Now we want to think of this situation in terms of higher parallel transport and (flat!) topological \infty-connections. We may simply apply the fundamental \infty-groupoid functor

Sing:TopsSet Sing : Top \to sSet

to the situation to obtain for every FF-fibration a “flat \infty-parallel transport” (what Jim in his note calls a “representation up tp homotopy”)

SingBSingBAut(F). Sing B \to Sing B Aut(F) \,.

Here since SingSing is right adjoint and in fact even an equivalence in the correct sense, we may pass it through the delooping and the automorphisms and think of this as

θ:SingBBAutF, \theta : Sing B \to B Aut F \,,

where now the symbols on the right are implicitly with their meaning in sSetsSet.

This is, I think, what unwinds in components to Jim’s definition 3.1.

So what happens is that we re-think the topological classifying map in terms of parallel transport, by invoking the homotopy-hypothesis-equivalence.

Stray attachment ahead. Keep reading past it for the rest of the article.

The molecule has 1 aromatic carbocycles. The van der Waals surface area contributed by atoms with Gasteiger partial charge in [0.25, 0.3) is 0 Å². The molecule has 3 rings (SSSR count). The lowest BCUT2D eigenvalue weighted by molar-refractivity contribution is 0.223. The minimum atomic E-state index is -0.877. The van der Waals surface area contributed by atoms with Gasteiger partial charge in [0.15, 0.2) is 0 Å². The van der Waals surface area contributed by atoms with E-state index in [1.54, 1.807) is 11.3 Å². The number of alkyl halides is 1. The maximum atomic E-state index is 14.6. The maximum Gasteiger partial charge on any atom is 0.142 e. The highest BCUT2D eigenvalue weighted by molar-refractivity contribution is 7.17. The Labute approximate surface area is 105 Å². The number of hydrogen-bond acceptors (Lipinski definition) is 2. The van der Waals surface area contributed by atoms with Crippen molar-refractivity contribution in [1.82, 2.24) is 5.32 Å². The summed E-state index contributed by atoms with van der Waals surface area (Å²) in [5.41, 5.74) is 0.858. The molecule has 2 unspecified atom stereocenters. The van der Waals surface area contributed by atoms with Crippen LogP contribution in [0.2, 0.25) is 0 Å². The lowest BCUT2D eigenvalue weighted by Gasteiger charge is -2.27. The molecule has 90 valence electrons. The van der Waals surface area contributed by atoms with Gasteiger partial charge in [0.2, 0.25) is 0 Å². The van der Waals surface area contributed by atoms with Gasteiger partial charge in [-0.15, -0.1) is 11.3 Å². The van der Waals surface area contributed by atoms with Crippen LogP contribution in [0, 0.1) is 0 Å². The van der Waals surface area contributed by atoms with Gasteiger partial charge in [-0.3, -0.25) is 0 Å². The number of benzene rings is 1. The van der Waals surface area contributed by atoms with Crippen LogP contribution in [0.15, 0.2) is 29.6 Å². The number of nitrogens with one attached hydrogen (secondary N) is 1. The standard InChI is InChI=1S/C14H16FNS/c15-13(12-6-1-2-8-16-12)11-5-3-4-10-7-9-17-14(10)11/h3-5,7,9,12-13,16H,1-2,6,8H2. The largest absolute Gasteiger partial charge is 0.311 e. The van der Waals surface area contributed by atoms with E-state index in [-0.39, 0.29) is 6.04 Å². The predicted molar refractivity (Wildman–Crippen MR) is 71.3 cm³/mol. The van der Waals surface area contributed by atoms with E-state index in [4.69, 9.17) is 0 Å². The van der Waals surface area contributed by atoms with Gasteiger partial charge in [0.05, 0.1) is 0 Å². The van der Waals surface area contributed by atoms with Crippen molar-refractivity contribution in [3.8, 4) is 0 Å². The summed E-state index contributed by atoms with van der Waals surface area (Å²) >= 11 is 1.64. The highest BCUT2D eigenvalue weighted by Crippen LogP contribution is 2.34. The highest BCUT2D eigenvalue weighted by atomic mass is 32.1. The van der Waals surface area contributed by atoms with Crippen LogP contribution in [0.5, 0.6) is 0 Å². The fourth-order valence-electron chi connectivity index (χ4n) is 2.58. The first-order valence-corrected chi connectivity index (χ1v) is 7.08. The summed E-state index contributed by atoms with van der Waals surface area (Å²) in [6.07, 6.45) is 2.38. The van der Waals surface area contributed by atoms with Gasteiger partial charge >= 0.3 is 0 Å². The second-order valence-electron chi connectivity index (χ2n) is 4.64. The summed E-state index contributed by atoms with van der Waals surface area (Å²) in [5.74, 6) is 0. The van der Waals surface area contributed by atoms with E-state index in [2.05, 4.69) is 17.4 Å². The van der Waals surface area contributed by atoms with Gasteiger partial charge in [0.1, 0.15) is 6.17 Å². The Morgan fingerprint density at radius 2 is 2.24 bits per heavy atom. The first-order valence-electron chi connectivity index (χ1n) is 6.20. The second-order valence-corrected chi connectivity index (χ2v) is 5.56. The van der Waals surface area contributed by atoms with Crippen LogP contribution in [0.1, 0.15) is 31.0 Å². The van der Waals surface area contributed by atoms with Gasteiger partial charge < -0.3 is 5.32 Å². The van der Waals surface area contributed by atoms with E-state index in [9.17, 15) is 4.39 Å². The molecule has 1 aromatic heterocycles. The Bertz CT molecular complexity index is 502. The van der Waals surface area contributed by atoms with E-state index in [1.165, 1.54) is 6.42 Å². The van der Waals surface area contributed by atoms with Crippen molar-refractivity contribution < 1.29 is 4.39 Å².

And then theorem 8 and the statement of section 4 follow from the above statement of classification of fibrations in TopTop, using that SingSing is an equivalence: every fibration EBE \to B admits a flat \infty-parallel transport SingBBAut(F)Sing B \to B Aut(F) and may be reconstructed from it.

Or rather, conversely, what Jim does in his note is to provide explicit combinatorial formulas to present this general abstract construction concretely.

The situation to compare this to is the canonical connection on a GG-principal bundle for GG a discrete group, this is essentially unique and flat, and its holonomy entirely classifies that bundle. Here we have the \infty-version of this situation:

we are to think of a topological space/simplicial set analogously as a discrete \infty-groupoid, hence of Aut(F)Aut(F) as a discrete \infty-group. Accordingly, we find that every Aut(F)Aut(F)-principal \infty-bundle has an essentially unique flat \infty-connection and may be reconstructed from the parallel transport of the flat \infty-connection.